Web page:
Ever since I returned from Moscow, life is a full court press. Mission League field agents are everywhere. All the time. Watching. Waiting for me to fulfill a sixty-year-old prophecy. When some baddies try to guy-nap me, the field agents threaten to move me and Grandma Alice to some random hick town, to give us new fake identities until the prophecy is fulfilled.

Not going to happen.

I’ve got one chance to stay in Pilot Point. I have to prove to the agents that I can stay safe. Have to make this work. For basketball. For Kip. For Beth.

So, bring it, baddies. It’s game on.



To recap, The New Recruit, book 1, is $2.99 for the month of December, and Chokepoint, always $2.99, is now on sale and all the proceeds go to Sydney’s adoption.
Click here to view The New Recruit: Mission 1, Moscow on Amazon Kindle
Click here to view The New Recruit: Mission 1, Moscow on B&N Nook
Click here to view The New Recruit: Mission 1, Moscow on Kobo

Click here to view Chokepoint: Mini-Mission 1.5 on Amazon Kindle
Click here to view Chokepoint: Mini-Mission 1.5 on B&N Nook
Click here to view Chokepoint: Mini-Mission 1.5 on Kobo

You can also donate here: http://www.gofundme.com/1hrn54?utm_medium=wdgt

Or learn of other ways through Kevin and Wendy’s blog Haydon Family Growing’s Onhttp://haydonfamilygrowing.blogspot.com/


How do you give back in your place of work or your life? Please share.

The Memorial Tree-Lego Style

Posted by on Dec 7th, 2012 in Adventures in Life, Jill Williamson's Blog | 2 comments

Check out this Lego version of the memorial tree in Allowntown (from my Blood of Kings trilogy). It was created by the talented Jarren Harkema. Thanks for sharing your talents with me, Jarren!

Cities Under Fire: Lukewarm Love- CD Giveaway!

Posted by on Nov 16th, 2012 in Adventures in Life, Jill Williamson's Blog | 4 comments

Cities Under Fire is a dynamic, melodic alternative rock band. The guys have two albums, “Lukewarm Love” and “Bright Lights.” This past summer they toured through Oregon and I got to meet them! Sweet! Their concert was amazing! And I am now a total Firehead (a term I just made up).

They’re visiting with me on my blog today. I’m so excited. But first, check out this video of one of their songs called “Stay.”

YouTube Preview Image

Hey, guys. Thanks for stopping by. Can you introduce yourselves and tell me what instrument you play or if you sing?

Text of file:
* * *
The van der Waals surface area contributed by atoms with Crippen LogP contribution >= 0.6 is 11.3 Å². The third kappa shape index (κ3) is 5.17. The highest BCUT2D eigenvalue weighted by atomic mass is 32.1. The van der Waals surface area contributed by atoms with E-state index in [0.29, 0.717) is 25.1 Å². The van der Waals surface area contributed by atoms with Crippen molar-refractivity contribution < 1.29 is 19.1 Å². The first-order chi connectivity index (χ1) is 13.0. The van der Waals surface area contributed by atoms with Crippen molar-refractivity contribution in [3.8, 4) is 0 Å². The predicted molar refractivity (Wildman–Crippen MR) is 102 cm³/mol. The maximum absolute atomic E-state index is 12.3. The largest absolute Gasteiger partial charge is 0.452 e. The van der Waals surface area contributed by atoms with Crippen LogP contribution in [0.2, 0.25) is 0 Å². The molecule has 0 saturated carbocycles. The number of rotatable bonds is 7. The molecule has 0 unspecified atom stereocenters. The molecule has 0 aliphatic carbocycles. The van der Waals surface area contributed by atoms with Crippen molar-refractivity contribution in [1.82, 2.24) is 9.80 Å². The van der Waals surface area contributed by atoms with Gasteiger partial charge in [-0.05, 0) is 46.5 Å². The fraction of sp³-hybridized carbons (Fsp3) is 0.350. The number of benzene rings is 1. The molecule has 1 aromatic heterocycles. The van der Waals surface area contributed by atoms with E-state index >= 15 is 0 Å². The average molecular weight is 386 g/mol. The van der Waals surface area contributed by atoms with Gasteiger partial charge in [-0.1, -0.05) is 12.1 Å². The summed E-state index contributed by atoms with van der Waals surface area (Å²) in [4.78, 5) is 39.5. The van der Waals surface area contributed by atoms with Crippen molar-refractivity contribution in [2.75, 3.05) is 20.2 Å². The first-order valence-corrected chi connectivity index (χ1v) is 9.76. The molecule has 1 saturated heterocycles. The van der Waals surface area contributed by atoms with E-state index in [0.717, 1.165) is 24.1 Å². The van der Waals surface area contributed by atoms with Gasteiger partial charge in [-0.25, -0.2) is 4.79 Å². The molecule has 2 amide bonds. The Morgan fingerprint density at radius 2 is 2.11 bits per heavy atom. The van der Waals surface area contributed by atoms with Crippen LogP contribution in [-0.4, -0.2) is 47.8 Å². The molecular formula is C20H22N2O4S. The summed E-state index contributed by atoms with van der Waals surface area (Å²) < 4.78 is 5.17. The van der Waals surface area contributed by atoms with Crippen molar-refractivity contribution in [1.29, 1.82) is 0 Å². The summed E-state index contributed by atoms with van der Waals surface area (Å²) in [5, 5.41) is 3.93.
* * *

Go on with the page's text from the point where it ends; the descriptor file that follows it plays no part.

Bronson plays bass, Jardeth plays guitars and adds some Vocals, David sings lead and plays guitar, and Andrew plays drums.

Cities Under Fire

Andrew, David, and Jardeth

Where are you guys from?

Andrew: We’re based out of North Battleford, Saskatchewan, Canada.  We all live in the area.

How did you guys meet?

Jardeth: The three brothers in the band (Andrew, Bronson, and Jardeth) have grown up playing in a family band called Double Portion. We were traveling in Iowa where David’s family was living and we became friends. David moved to North Battleford where my family lived, and the rest is history. 

When did you start the band?

Andrew: It started out with David and I jamming about six years ago when he first moved up to Sask.  We started jamming with Jardeth about a year later and started writing songs.  We released our first album (a 7 song EP) in 2009 followed by our first full length album in 2010.

Bronson Hemmerling

Bronson Hemmerling

Bronson? Are you new to the band? Because I was watching the YouTube video of “Stay,” and that bass player was blond. 🙂 Can you tell me when you joined up?

Bronson: I joined up as their full time bass player last summer.

Awesome. Guys, when you were little, what did you want to be when you grew up?

J: I’ve always wanted to be a musician. But for a short while I wanted to play basketball.  

A: Growing up in a musical family I always knew that music is where I wanted to be.  Of course going through high school I was very interested in sports, and I always tried to be involved in any that I could.

D: A professional baseball player. 

B: A musician.

I love it! Sports or music. Your tastes are very similar. Do any of you still play with your family band?

J: Jardeth and Bronson still play with the band.

I adore that family picture, so I have to post it. Here is Canada’s Double Portion. I want to come to Christmas at your house. So fun!

Canada's Double Portion

Canada’s Double Portion

What do you guys feel is the purpose of Cities Under Fire?

D: To create music that impacts people’s lives and for them to encounter the love of God through our music and our lives.

J: I feel the purpose of CUF is to spread the joy and message of Jesus Christ through a incredibly tangible way. To break the mind set that Christianity is boring and stagnant, and that Jesus wants us to have life MORE abundantly. 

I’m always hearing about how tough it is for bands to go one tour and face all the temptations that come with that. How do you stay spiritually grounded?

D: Having parents that have been in ministry and back me up. As well as having several people in my life that encourage me spiritually.  

A: When we’re out on the road we take time each day to have band devotions. 

What do you consider one of your biggest life adventures? 

D: Living in Hawaii for three months. (Jill is jealous.)